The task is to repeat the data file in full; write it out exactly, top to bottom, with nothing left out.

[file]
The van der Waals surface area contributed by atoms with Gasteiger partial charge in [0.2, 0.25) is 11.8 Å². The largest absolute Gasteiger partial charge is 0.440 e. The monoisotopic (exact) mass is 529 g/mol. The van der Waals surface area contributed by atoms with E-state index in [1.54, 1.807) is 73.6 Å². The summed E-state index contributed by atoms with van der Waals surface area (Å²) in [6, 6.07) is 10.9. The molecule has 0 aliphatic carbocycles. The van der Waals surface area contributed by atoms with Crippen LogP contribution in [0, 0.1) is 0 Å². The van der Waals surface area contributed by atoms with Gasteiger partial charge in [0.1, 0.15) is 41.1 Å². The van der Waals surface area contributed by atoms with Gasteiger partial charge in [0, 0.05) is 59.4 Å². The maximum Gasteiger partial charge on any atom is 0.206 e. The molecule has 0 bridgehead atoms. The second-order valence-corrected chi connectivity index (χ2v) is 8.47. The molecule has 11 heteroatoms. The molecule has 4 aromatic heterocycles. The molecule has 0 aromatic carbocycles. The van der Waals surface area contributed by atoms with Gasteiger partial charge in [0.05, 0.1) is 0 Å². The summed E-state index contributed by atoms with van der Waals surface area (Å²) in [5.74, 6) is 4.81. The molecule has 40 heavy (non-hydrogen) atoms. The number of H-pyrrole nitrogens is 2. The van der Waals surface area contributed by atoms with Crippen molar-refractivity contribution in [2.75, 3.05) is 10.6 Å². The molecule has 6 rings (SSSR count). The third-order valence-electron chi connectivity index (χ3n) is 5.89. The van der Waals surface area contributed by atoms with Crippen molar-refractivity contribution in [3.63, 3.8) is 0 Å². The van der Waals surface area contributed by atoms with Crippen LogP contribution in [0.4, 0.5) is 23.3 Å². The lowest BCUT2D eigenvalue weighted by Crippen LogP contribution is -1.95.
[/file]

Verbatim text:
The van der Waals surface area contributed by atoms with Gasteiger partial charge in [0.2, 0.25) is 11.8 Å². The largest absolute Gasteiger partial charge is 0.440 e. The monoisotopic (exact) mass is 529 g/mol. The van der Waals surface area contributed by atoms with E-state index in [1.54, 1.807) is 73.6 Å². The summed E-state index contributed by atoms with van der Waals surface area (Å²) in [6, 6.07) is 10.9. The molecule has 0 aliphatic carbocycles. The van der Waals surface area contributed by atoms with Crippen LogP contribution in [0, 0.1) is 0 Å². The van der Waals surface area contributed by atoms with Gasteiger partial charge in [0.1, 0.15) is 41.1 Å². The van der Waals surface area contributed by atoms with Gasteiger partial charge in [0, 0.05) is 59.4 Å². The maximum Gasteiger partial charge on any atom is 0.206 e. The molecule has 0 bridgehead atoms. The second-order valence-corrected chi connectivity index (χ2v) is 8.47. The molecule has 11 heteroatoms. The molecule has 4 aromatic heterocycles. The molecule has 0 aromatic carbocycles. The van der Waals surface area contributed by atoms with Gasteiger partial charge in [0.05, 0.1) is 0 Å². The summed E-state index contributed by atoms with van der Waals surface area (Å²) in [5.74, 6) is 4.81. The molecule has 40 heavy (non-hydrogen) atoms. The number of H-pyrrole nitrogens is 2. The van der Waals surface area contributed by atoms with Crippen molar-refractivity contribution in [2.75, 3.05) is 10.6 Å². The molecule has 6 rings (SSSR count). The third-order valence-electron chi connectivity index (χ3n) is 5.89. The van der Waals surface area contributed by atoms with Crippen molar-refractivity contribution in [3.63, 3.8) is 0 Å². The van der Waals surface area contributed by atoms with Crippen LogP contribution in [0.4, 0.5) is 23.3 Å². The lowest BCUT2D eigenvalue weighted by Crippen LogP contribution is -1.95.